Translucent glass on the cathedral floor allows light to flow into the entire mausoleum, representing our connection to eternal life. There will be plenty of room for everyone to gather around the catafalque, he said.

Construction of the mausoleum costs approximately $6 million with that amount coming as a donation from Catholic Cemeteries. Seelig said his organization will operate the mausoleum on behalf of the Cathedral Corporation.

The mausoleum has 882 single and double crypts for casket placement and 1856 single and double niches for cremated remains. There are marble fronted niches for inscriptions and glass front niches that are designed to allow families to place personal artifacts for viewing within the niche space.

Spaces are priced similar to the costs of interments at the 10 diocesan cemetery mausoleums, said Seelig. Those families who have limited funds will not be turned away, he added, because a special arrangement has been established for their benefit.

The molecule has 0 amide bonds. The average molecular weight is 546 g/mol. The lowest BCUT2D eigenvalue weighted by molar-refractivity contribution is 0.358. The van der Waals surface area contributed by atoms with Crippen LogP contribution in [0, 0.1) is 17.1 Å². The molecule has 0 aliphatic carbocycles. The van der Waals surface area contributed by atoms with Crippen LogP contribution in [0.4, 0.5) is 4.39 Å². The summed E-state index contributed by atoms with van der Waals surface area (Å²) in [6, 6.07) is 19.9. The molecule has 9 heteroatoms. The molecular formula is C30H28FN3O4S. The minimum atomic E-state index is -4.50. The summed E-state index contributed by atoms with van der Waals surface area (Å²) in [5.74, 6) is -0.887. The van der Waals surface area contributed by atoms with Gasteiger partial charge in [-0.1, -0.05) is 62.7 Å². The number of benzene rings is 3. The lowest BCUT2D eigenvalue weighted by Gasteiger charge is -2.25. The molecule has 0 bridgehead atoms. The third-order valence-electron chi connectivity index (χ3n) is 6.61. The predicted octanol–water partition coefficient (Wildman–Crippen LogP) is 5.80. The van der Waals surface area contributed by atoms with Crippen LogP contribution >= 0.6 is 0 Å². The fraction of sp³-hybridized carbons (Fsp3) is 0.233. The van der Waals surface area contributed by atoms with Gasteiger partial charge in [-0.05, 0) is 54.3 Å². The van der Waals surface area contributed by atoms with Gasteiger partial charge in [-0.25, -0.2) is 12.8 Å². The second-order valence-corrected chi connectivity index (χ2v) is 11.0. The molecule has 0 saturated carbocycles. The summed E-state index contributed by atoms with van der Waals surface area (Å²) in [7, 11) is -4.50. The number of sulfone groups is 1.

“When discussions were underway regarding a mausoleum below the cathedral, there was a desire to raise funds for the endowment of the cathedral,” said Seelig. “At the same time we created a plan whereby it would be possible for any Catholic in the diocese to have access financially.”

Single crypts start at $8000 and go to $36,000. Double crypts range from $18,000 to $70,000. Single niches extend from $1,500 to $7,000, with double niches ranging from $9,500-to $20,000.

The more costly in both categories have fees which include a built-in, tax-deductible donation to the cathedral. “For instance, with a $5,000 niche, $2,600 of the amount would be considered a tax-deductible donation. These donations will be used to establish an endowment fund for the longterm care of the cathedral complex,” said Seelig.